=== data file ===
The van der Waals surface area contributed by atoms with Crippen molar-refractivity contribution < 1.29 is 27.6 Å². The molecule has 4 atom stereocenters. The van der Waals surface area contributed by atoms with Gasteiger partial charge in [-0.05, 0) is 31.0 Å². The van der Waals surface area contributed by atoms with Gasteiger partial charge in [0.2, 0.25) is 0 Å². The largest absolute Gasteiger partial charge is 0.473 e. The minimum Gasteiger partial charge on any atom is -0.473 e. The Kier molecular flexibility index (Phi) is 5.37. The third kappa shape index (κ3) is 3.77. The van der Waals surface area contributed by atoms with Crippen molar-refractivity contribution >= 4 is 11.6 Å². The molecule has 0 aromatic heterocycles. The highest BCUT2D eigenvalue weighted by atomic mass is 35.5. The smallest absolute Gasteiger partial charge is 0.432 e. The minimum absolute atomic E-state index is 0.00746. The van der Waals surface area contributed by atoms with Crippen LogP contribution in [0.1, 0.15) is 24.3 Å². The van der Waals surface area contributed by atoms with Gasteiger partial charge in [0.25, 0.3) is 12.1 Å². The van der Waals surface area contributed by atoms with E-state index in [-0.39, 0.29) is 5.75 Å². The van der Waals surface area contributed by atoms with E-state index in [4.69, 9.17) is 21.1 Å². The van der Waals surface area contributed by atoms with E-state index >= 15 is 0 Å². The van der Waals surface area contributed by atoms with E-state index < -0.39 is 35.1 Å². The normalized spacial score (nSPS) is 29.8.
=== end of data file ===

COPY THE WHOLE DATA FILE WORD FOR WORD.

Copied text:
The van der Waals surface area contributed by atoms with Crippen molar-refractivity contribution < 1.29 is 27.6 Å². The molecule has 4 atom stereocenters. The van der Waals surface area contributed by atoms with Gasteiger partial charge in [-0.05, 0) is 31.0 Å². The van der Waals surface area contributed by atoms with Gasteiger partial charge in [0.2, 0.25) is 0 Å². The largest absolute Gasteiger partial charge is 0.473 e. The minimum Gasteiger partial charge on any atom is -0.473 e. The Kier molecular flexibility index (Phi) is 5.37. The third kappa shape index (κ3) is 3.77. The van der Waals surface area contributed by atoms with Crippen molar-refractivity contribution >= 4 is 11.6 Å². The molecule has 0 aromatic heterocycles. The highest BCUT2D eigenvalue weighted by atomic mass is 35.5. The smallest absolute Gasteiger partial charge is 0.432 e. The minimum absolute atomic E-state index is 0.00746. The van der Waals surface area contributed by atoms with Crippen LogP contribution in [0.1, 0.15) is 24.3 Å². The van der Waals surface area contributed by atoms with Gasteiger partial charge in [0.25, 0.3) is 12.1 Å². The van der Waals surface area contributed by atoms with E-state index in [-0.39, 0.29) is 5.75 Å². The van der Waals surface area contributed by atoms with E-state index in [4.69, 9.17) is 21.1 Å². The van der Waals surface area contributed by atoms with E-state index >= 15 is 0 Å². The van der Waals surface area contributed by atoms with E-state index < -0.39 is 35.1 Å². The normalized spacial score (nSPS) is 29.8.